RBI Governor Shaktikanta Das said a stronger and sustainable recovery hinges on the revival of private investment and shoring up private consumption.

Shaktikanta Das
Money Coronavirus Thursday, December 30, 2021 - 08:36
Written by  PTI

Though the economy has steadily gained momentum and remained resilient since the second quarter of the current fiscal, the Omicron variant of coronavirus remains the major challenge along with rising inflation pressures, says the Reserve Bank in its second financial stability report.

In the foreword to the report released on Wednesday, RBI Governor Shaktikanta Das notes that after the destructive second wave in April-May 2021, the growth outlook has progressively improved, though there are headwinds from global developments and more recently from the Omicron virus. 

A stronger and sustainable recovery hinges on the revival of private investment and shoring up private consumption, which unfortunately still remain below their pre-pandemic levels, he notes.

Admitting that inflation remains a concern as it is by the build-up of cost-push pressures, Das has called for stronger supply-side measures to contain food and energy prices.

Noting that the financial institutions have remained resilient amidst the pandemic and stability prevails in the financial markets cushioned by policy and regulatory support, the governor is confident that the strong balance sheets of banks with higher capital and liquidity buffers will help mitigate future shocks.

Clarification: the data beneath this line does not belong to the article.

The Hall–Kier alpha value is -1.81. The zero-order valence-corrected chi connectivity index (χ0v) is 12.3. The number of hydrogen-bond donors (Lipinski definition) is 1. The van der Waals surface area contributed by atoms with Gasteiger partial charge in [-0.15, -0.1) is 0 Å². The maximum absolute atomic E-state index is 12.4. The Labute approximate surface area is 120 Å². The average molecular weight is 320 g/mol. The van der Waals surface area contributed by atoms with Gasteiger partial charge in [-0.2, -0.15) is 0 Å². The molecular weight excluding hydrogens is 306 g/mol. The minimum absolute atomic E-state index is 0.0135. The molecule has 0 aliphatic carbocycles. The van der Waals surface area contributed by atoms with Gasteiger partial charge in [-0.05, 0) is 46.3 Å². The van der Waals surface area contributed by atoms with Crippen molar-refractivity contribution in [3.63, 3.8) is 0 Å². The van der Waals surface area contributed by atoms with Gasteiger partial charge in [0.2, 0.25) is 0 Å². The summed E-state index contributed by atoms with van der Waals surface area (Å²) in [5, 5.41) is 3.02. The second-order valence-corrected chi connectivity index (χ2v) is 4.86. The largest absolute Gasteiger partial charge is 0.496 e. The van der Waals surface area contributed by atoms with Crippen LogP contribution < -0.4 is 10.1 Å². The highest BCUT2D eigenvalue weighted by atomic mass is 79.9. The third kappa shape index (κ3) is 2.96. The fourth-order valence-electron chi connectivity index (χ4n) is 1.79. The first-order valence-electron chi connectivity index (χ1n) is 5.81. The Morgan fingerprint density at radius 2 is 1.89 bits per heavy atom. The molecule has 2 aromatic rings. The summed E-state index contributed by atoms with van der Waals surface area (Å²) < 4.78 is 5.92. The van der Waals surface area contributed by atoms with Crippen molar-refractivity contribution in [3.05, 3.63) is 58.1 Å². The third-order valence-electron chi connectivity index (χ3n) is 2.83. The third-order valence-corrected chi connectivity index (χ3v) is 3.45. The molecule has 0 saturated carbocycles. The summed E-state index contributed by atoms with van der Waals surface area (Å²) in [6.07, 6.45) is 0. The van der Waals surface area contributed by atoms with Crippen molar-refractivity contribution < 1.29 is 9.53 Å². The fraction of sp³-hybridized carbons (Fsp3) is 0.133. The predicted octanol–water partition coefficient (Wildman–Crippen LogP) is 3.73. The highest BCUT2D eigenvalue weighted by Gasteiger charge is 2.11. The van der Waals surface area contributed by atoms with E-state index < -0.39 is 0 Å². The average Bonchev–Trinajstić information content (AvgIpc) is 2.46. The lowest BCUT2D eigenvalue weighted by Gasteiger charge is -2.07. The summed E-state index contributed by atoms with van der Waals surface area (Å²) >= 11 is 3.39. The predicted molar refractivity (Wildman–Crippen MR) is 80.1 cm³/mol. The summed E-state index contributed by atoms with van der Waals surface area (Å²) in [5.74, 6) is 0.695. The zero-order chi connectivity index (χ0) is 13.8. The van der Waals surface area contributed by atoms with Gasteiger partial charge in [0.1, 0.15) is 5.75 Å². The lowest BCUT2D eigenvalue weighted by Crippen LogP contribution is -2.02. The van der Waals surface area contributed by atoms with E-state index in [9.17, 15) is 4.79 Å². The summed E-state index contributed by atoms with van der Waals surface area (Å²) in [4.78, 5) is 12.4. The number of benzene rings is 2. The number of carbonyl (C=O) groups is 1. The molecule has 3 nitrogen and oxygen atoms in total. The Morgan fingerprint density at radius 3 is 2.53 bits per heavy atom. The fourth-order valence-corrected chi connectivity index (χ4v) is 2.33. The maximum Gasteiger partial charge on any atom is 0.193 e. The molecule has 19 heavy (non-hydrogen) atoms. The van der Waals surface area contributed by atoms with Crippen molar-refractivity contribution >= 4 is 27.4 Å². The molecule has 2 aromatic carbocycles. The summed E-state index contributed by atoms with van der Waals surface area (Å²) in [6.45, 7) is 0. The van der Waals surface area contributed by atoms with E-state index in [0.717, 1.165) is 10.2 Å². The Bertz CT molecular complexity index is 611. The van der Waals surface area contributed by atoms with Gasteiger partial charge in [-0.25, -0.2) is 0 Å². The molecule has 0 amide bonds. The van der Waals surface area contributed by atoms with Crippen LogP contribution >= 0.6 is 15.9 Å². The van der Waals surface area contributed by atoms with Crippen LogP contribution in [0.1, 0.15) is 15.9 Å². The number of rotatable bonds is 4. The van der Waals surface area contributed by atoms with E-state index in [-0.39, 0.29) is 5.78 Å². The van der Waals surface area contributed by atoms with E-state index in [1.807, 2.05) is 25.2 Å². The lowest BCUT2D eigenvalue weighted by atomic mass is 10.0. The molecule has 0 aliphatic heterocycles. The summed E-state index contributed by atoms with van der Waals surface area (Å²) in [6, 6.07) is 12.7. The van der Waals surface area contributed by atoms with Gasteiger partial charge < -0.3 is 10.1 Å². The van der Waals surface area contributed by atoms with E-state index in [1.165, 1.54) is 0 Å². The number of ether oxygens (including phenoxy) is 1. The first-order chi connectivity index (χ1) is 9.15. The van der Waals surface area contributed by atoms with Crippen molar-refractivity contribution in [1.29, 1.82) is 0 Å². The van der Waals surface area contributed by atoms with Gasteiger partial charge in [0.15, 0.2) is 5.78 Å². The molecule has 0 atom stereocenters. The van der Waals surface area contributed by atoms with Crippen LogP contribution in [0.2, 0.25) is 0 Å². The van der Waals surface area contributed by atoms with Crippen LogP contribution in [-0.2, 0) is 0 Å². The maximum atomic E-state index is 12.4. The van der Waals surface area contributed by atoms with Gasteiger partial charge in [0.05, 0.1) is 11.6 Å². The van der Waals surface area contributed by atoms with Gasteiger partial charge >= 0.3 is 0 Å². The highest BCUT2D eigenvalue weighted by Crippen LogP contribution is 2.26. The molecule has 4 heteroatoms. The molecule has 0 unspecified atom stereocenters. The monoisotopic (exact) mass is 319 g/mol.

Quoting the stress tests on banks, the governor has also warned that gross NPAs may jump to 8.1-9.5 per cent by September 2022 from 6.9 per cent in September 2021. 

The governor concluded by reiterating the Reserve Bank's resolute commitment to ensure a robust and efficient financial system that supports strong, sustainable and inclusive growth with macroeconomic and financial stability.

Meanwhile, experts have warned that the new and supposedly more contagious variant is likely to replace Delta over the coming weeks to months.

The new variant was first detected in South Africa on November 11, and then in Botswana and Hong Kong, before it rippled across more than 110 countries, as at last weekend. 

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